146 THE BOOK OF CHRISTMAS.
Through many a long and lonely day, Come back upon the dreaming ear, From grave-lands, far away; And gleams look forth, of spirit-eyes, Like stars along the darkening skies ! When fancy and the lark are still— Those riders of the morning gale ! And walks the moon o'er vale and hill, With memory and the nightingale;— The moon that is the daylight's ghost (As memory is the ghost of hope), And holds a lamp to all things lost Beneath night's solemn cope, Pale as the light by memory led Along the cities of the dead !
Alas, for thee ! alas for thine ! Thy youth that is no longer young ! Whose heart, like Delphi's ruined shrine, Gives oracles—oh ! still divine !— But never more in song ! Whose breast, like Echo's haunted hall, Is filled with murmurs of the past, Ere yet its " gold was dim," and all Its " pleasant things" laid waste! From whose sweet windows never more Shall look the sunny soul of yore!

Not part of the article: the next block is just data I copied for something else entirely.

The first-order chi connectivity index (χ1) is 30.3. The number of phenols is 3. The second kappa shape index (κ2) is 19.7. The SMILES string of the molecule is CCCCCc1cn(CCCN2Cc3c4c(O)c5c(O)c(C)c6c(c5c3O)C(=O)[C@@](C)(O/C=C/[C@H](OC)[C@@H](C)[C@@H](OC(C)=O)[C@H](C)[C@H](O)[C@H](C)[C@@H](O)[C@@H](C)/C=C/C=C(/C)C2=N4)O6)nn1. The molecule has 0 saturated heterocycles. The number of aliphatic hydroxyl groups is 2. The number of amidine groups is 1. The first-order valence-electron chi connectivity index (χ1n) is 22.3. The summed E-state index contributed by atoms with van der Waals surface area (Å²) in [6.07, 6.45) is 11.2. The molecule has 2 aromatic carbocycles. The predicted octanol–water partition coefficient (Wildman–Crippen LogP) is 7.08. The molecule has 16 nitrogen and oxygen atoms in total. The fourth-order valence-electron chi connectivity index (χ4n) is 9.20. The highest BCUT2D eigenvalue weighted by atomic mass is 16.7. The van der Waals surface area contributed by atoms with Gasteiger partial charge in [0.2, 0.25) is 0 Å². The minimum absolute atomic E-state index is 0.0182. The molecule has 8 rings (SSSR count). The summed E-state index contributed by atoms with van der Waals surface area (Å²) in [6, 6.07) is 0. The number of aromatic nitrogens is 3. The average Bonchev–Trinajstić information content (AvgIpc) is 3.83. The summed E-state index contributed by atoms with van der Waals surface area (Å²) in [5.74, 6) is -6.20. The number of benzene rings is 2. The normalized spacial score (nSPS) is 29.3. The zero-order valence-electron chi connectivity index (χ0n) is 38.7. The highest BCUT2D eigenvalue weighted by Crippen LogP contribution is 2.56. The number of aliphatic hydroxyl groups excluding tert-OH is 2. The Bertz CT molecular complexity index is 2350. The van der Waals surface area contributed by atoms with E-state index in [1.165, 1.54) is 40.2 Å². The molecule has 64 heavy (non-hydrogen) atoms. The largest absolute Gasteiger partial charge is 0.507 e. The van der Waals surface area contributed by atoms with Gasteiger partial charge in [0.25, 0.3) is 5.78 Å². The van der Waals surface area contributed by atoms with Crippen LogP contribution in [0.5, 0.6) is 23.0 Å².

Farewell!—I do not bid thee weep,— ' The smile and tear are past for thee; The river of thy thoughts must keep Its solemn course, too still and deep For idle eyes to see ! Oh ! earthly things are all too far To throw their shadows o'er its stream !— But, now and then, a silver star, And, now and then, a gleam Of glory from the skies be given, To light its waves with dreams of heaven !
To the out-door sports of this merry time, which arise out of the natural phenomena of the season itself, we need do no more than allude here,—because every school-boy knows far more about them than we are now able to tell him—though we too reckoned them all amidst the delights of our boyhood. The rapid